Using Remote Sensing and Geographic Information Systems to Study Urban Quality of Life and Urban Forest Amenities
Ryan Jensen, Indiana State University
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This study examines urban quality of life by assessing the relationship between observed socioeconomic conditions and urban forest amenities in Terre Haute, Indiana, USA. Using remote-sensing methods and techniques, and ordinary least squares regression, the paper determines the relationship between urban leaf area and a population density parameter with median income and median housing value. Results demonstrate positive correlations between urban leaf area, population density, and their interaction with median income and median housing value. Furthermore, leaf area, density, and their interaction statistically account for observed variance in median income and median housing value, indicating that these variables may be used to study observed quality-of-life metrics. The methods used in this study may be useful to city managers, planners, and foresters who are concerned with urban quality-of-life issues, and who are interested in developing and implementing alternative policy assessment regimes.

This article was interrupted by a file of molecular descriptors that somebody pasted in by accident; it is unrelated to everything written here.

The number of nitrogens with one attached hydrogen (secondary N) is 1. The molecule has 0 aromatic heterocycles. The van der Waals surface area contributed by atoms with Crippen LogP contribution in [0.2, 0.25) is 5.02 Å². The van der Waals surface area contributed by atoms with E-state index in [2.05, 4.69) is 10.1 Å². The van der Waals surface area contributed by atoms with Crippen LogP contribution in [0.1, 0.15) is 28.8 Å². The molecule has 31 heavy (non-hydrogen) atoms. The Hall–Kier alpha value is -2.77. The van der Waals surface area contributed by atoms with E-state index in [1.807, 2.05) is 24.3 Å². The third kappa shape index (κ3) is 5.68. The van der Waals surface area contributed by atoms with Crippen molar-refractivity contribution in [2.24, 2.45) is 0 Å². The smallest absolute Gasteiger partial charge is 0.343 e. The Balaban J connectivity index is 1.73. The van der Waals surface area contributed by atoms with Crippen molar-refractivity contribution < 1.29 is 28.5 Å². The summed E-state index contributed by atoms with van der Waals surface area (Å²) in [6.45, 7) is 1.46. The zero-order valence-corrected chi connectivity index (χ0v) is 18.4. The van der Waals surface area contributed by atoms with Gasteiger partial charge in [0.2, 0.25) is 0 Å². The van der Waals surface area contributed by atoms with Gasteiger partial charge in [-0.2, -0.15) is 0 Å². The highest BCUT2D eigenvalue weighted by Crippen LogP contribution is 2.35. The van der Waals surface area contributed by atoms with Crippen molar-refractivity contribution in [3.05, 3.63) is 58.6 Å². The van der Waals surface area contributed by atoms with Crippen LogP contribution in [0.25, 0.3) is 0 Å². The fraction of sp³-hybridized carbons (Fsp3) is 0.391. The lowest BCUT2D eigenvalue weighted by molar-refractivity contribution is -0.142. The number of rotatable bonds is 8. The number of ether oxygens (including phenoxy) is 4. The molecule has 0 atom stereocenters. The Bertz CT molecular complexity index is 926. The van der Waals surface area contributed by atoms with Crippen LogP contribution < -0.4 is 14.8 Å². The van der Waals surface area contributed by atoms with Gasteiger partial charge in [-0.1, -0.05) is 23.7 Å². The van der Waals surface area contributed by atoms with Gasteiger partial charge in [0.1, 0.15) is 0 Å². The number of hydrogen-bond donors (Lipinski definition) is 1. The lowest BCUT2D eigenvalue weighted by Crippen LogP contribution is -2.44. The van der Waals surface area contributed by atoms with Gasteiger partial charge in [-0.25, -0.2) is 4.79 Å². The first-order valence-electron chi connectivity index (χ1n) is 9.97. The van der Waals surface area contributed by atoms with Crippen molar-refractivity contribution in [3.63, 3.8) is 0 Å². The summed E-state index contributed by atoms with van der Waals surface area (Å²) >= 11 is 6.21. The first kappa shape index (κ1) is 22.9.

leaf area index; remote sensing; urban forestry; urban quality of life